Good deeds are an odd thing. You would normally think that a moral choice would make one more likely to follow the path of virtue in the future. And research has shown that that when people are told they are good people, they do good things.
On the flip side, researchers describe the licensing effect — the thought that a good act gives you the license to do a bad thing and still be balanced. .
This is well described in a New York Times piece creatively entitled “How Salad Makes Us Fat.”
Researchers tracked shopping carts and found that selecting a virtuous product make one more likely to subsequently pick a “bad” product.
This is your meal? Clearly, you are going to hell.
Other studies have shown that people who have eaten something indulgent are more likely to do good deeds — compensation in both directions.
How can both of these be true? Would you rather catch your donors coming back from the gym or the Krispy Kreme? And is it better to remind your donors that they are good people, or remind them that it’s been awhile since they last gave?
One study has worked to reconcile these in the context of donor communications.
In the study, people were sorted into three groups. One group was asked to write about good deeds they’d done. A second group was asked to write about bad things they’d done. And, not surprisingly, the third group was asked to write about neutral things. Then they were asked whether they would like to donate a part of their fee for participating in the study to charity.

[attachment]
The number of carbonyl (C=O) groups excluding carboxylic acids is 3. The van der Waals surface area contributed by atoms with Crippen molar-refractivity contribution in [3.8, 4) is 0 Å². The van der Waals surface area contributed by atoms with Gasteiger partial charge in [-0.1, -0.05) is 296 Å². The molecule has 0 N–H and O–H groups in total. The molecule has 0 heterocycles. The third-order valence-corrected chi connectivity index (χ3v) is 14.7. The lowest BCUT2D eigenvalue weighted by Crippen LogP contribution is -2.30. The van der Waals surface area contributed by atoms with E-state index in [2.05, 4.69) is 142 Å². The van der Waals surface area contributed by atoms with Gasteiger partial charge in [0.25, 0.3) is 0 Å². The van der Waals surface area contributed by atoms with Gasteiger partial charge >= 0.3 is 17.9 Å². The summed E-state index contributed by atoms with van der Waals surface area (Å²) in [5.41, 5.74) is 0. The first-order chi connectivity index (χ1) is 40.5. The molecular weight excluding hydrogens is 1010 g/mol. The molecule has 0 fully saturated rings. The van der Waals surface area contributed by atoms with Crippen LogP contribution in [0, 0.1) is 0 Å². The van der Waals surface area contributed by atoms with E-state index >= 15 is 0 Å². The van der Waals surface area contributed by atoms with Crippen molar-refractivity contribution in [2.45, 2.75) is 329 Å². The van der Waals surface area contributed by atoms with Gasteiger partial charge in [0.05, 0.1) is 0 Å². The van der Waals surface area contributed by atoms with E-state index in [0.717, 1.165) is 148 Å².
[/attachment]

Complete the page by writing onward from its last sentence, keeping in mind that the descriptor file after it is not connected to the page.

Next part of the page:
Significantly more people donated, and donated more, from the people who were asked to think of good deeds than either bad deeds or neutral things.
This is consistent with the idea that people who think of themselves as good people are more likely to do good things. People act in relation to their self-conception. But how does this explain moral licensing?
The study discusses this as well. It finds that more licensing happens mostly not when we see ourselves as good or bad, but when others see us as good or bad. For example, in the study of shopping carts discussed above, we would be judged by the person checking us out. And if you think this doesn’t happen, you have never worked at a grocery store.
This fits with our study on slacktivism: people who did good things to help people are more likely to donate; people who did good things to get recognition as a good person are less likely to donate.
This can be well summarized in the old saw “I’m not a racist — I have plenty of friends who are [name of target group]. But…” The person is working to establish positive external conception before saying whatever is going to follow.
(Fun fact: in the history of humankind — literally tens of thousands of years of human speech — not one thing that came after the phrase “I’m not a racist, but…” has ever been good.)
So, in an ideal world, when your donor receives your communication, they would feel like they are a good person, but feel like everyone else thought they were a bad person. A tough balance to achieve.
I believe this comes down on the side of reminding donors not only of the good they have done in the past, but also tying it directly to the good they aimed to do. So it would never be “you’ve given to be a part of our Founders Circle;” it would be “you’ve given to save lives and help people.” You are telling them that they only did it to do good, not for any greater glory.
Similarly, in your lapsed communications, you would be better off establishing that clearly the donor is the type of person who gives to appeals like this one than you would be reminding them that they had lapsed.
Thus, this framing isn’t of donations like the previous few; it’s a framing of the donors that can help your appeals.